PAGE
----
Jayathma Wickramanayake, the Secretary-General’s Envoy on Youth, in the SDG Media Zone just prior to the launch.
The majority of the world’s 1.8 billion young people live in developing countries, and their numbers are expected to continue growing.
“Being young means being ambitious, creative, determined, innovative and courageous. What else do we need to solve all the problems around us?” asked youth leader Batool Alwahdani, Vice-President of the International Federation of Medical Students’ Associations during the event. “The new UN Youth Strategy is an investment in a better future for me and my generation. It establishes all possible means to support, enable and strengthen meaningful youth participation all over the world.” Ms. Alwahdani was selected to speak at this event by her peers through a key youth platform representing thousands of youth organizations and millions of young people around the world.
The strategy has five priority areas: youth engagement, participation and advocacy; ensuring informed and healthy foundations through education and health care; economic empowerment through decent work; human rights; and peace and resilience building.
Delivering on Youth 2030 will require bold new approaches and partnerships. A multi-stakeholder initiative, Generation Unlimited, was also launched today to address the desperate lack of quality education, skills training and employment opportunities for young people. This partnership will bring young people together with a wide range of partners, including governments, the private sector, academia, international and civil society organizations to create, fund and scale up innovative solutions and expand opportunities.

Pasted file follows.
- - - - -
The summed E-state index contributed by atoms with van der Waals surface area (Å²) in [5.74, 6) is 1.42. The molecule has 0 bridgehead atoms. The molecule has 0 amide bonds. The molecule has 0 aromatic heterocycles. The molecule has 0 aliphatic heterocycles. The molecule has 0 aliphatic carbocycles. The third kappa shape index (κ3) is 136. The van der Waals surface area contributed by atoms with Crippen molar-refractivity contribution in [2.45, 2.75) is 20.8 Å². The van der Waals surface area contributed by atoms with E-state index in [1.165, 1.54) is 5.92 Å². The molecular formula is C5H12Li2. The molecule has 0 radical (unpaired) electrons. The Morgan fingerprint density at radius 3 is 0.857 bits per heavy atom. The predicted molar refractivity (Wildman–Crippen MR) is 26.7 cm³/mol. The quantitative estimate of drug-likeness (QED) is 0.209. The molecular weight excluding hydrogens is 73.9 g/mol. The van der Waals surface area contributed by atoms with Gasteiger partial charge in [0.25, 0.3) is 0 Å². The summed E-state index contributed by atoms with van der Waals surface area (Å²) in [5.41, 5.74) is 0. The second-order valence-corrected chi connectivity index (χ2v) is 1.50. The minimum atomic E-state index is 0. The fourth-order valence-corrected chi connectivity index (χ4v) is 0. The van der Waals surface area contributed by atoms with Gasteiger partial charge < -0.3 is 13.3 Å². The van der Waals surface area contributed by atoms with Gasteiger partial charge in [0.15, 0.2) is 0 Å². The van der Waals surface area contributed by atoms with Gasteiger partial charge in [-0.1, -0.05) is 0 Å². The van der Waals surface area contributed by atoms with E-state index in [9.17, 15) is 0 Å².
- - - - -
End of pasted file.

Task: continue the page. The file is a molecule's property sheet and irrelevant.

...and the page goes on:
Other key speakers at the launch of Youth2030: The United Nations Youth Strategy included:
- H.E. Ms. Maria Fernanda Espinosa President of the General Assembly
- H.E. Paul Kagame, President of the Republic of Rwanda
- H.E. Nana Addo Dankwa Akufo-Addo, President of Ghana;
- H.E. Uhuru Muigai Kenyatta, President of the Republic of Kenya
Note to Editors:
The ownership of the UN Youth Strategy is equally shared by all members of the UN system at the global, regional and national levels. The Secretary-General’s Envoy on Youth, Jayathma Wickramanayake, will be the public face of the UN Youth Strategy and will lead global advocacy efforts and its High-Level Steering Committee in support of its successful implementation. In addition to the Envoy as the Chair of the High Level Steering Committee, it will consist of Senior Leaders (ASG level) from across the UN-System whose entities’ organizational mandates relate to any of the priority areas of the Strategy, along with two youth organizations on a biennial rotational basis. The High-Level Steering Committee will seek to ensure alignment with other UN processes and the UN reform, guide effective linkages and synergies at all levels, and guide the efforts to mobilize resources and leverage partnerships in support of the strategy.